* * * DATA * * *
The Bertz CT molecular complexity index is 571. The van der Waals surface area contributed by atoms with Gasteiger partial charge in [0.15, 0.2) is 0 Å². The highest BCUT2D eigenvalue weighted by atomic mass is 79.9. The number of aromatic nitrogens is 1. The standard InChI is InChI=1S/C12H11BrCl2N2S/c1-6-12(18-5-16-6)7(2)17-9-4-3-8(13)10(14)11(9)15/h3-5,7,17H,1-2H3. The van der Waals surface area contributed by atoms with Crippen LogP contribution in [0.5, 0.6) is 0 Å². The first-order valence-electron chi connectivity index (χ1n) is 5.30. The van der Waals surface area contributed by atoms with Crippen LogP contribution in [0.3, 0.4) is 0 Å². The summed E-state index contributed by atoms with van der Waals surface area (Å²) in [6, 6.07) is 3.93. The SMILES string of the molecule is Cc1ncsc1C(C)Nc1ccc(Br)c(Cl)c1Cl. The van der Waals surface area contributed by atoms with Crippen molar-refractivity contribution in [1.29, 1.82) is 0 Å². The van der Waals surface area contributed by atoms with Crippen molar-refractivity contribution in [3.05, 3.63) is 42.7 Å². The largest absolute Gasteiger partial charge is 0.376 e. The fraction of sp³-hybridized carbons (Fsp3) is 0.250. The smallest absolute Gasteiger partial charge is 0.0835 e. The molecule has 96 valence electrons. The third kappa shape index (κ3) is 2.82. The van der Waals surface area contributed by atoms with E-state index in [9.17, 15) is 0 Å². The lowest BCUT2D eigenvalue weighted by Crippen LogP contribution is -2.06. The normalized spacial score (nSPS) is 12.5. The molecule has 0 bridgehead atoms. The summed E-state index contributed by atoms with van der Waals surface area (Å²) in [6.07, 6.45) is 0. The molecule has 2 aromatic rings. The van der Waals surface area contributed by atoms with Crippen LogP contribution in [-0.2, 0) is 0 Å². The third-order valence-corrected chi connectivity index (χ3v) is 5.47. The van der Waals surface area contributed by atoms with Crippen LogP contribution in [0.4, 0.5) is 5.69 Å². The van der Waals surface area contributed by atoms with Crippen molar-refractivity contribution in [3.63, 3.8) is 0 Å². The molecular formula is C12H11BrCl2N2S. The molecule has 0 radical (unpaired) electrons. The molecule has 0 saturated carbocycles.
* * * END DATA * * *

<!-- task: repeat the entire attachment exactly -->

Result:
The Bertz CT molecular complexity index is 571. The van der Waals surface area contributed by atoms with Gasteiger partial charge in [0.15, 0.2) is 0 Å². The highest BCUT2D eigenvalue weighted by atomic mass is 79.9. The number of aromatic nitrogens is 1. The standard InChI is InChI=1S/C12H11BrCl2N2S/c1-6-12(18-5-16-6)7(2)17-9-4-3-8(13)10(14)11(9)15/h3-5,7,17H,1-2H3. The van der Waals surface area contributed by atoms with Crippen LogP contribution in [0.5, 0.6) is 0 Å². The first-order valence-electron chi connectivity index (χ1n) is 5.30. The van der Waals surface area contributed by atoms with Crippen LogP contribution in [0.3, 0.4) is 0 Å². The summed E-state index contributed by atoms with van der Waals surface area (Å²) in [6, 6.07) is 3.93. The SMILES string of the molecule is Cc1ncsc1C(C)Nc1ccc(Br)c(Cl)c1Cl. The van der Waals surface area contributed by atoms with Crippen molar-refractivity contribution in [1.29, 1.82) is 0 Å². The van der Waals surface area contributed by atoms with Crippen molar-refractivity contribution in [3.05, 3.63) is 42.7 Å². The largest absolute Gasteiger partial charge is 0.376 e. The fraction of sp³-hybridized carbons (Fsp3) is 0.250. The smallest absolute Gasteiger partial charge is 0.0835 e. The molecule has 96 valence electrons. The third kappa shape index (κ3) is 2.82. The van der Waals surface area contributed by atoms with E-state index in [9.17, 15) is 0 Å². The lowest BCUT2D eigenvalue weighted by Crippen LogP contribution is -2.06. The normalized spacial score (nSPS) is 12.5. The molecule has 0 bridgehead atoms. The summed E-state index contributed by atoms with van der Waals surface area (Å²) in [6.07, 6.45) is 0. The molecule has 2 aromatic rings. The van der Waals surface area contributed by atoms with Crippen LogP contribution in [-0.2, 0) is 0 Å². The third-order valence-corrected chi connectivity index (χ3v) is 5.47. The van der Waals surface area contributed by atoms with Crippen LogP contribution in [0.4, 0.5) is 5.69 Å². The van der Waals surface area contributed by atoms with Crippen molar-refractivity contribution in [3.63, 3.8) is 0 Å². The molecular formula is C12H11BrCl2N2S. The molecule has 0 radical (unpaired) electrons. The molecule has 0 saturated carbocycles.